Signing first rounders to six-year deals is smart. But is it right? How much of a gripe does Seymour have? Does he deserve fan sympathy for being underpaid versus fan contempt for not honoring his contract?

It's not an easy question to answer. Contracts are made to be honored. Nobody held a gun to Seymour's head when he signed his deal in 2001. But often times these rookies reach a point, like Watson did, where they feel that getting out there and learning the system so they can eventually get into games outweighs the need to shave that one year off their contract. But if Watson some day becomes the premier NFL tight end like Seymour is at defensive end, how will he handle the bitter memories of how hard a line his team took to get him signed for six years?

This basically comes down to the cardinal rule for an offensive lineman: Do what you can get away with. If you can do it, do it. Who cares whether it's morally right or wrong as long as it is smart and you are able to? What makes the rookies think they really have any leg to stand on when the team literally imposes their will on them?

Another thing that further insulates the Patriots is the continual stream of veterans who come in more into winning than getting rich. It puts players like Damien Woody, Ty Law, Lawyer Milloy and now Seymour in a minority, turning them literally into pariahs for daring to want to cash in on their talents. Compared to baseball, where these kinds of players are the prohibitive norm, it is amazing that the Patriots have their system down so well that so many players come here with winning placed so far ahead of riches.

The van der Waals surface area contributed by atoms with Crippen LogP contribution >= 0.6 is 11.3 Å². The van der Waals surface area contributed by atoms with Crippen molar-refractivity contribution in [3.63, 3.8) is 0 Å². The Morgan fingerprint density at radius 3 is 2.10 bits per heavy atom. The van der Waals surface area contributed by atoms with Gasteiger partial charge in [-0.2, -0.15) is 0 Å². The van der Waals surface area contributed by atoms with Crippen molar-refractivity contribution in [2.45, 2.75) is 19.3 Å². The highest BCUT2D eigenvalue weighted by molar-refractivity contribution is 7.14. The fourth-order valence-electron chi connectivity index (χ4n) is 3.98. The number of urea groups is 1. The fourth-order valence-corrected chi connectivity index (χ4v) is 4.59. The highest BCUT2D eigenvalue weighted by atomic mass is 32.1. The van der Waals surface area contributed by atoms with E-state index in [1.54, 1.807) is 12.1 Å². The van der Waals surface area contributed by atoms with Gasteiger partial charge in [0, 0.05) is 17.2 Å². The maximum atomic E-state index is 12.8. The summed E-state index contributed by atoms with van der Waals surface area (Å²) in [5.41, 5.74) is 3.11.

So while you the fan, along with Seymour, lament that he is grossly underpaid, the Patriots look at him, you and I and literally ignore us. The Patriots have no reason to pay one iota of attention to anyone under contract who moans about being underpaid. They have made occasional exceptions, most notably in the new deal Brady signed (lucrative, yes, but far below market value nonetheless), and there are reports of a possible new deal for Rodney Harrison, who has made some similar, albeit more subtle, overtures of being underpaid like Seymour has.

Now, you say, why will the Patriots redo Harrison and not Seymour? Two reasons.

First of all, we go back to the grandmother funeral again. Will Seymour sign at all? Will Seymour use his likely anger at Belichick to extort a large financial package, one that the team cannot afford to pay? Management may have already decided that Seymour is unsignable, not unlike Nomar Garciaparra before the Red Sox traded him about a year ago.

Second, the Patriots can say that they are okay without him. It just so happens that Jarvis Green was extended on Thursday. The Patriots have shown that they can win with Green at right end instead of Seymour, and are likely preparing to move ahead with Green and not Seymour. If Green is good enough at a far less price, why mess with Seymour?

Whether the Patriots will continue this practice might depend upon the new CBA. For right now, it is the CBA, and not Seymour, which has brought a temporary halt to six-year rookie deals. The way things are right now, management still wants to rule with an iron hand, and Seymour likely won't be a Patriot beyond 2006, if not sooner.

So Seymour forges his Hall Of Fame career elsewhere, and the Patriots keep winning everything in sight. If this is okay with you, then keep quiet when Seymour puts on another uniform someday.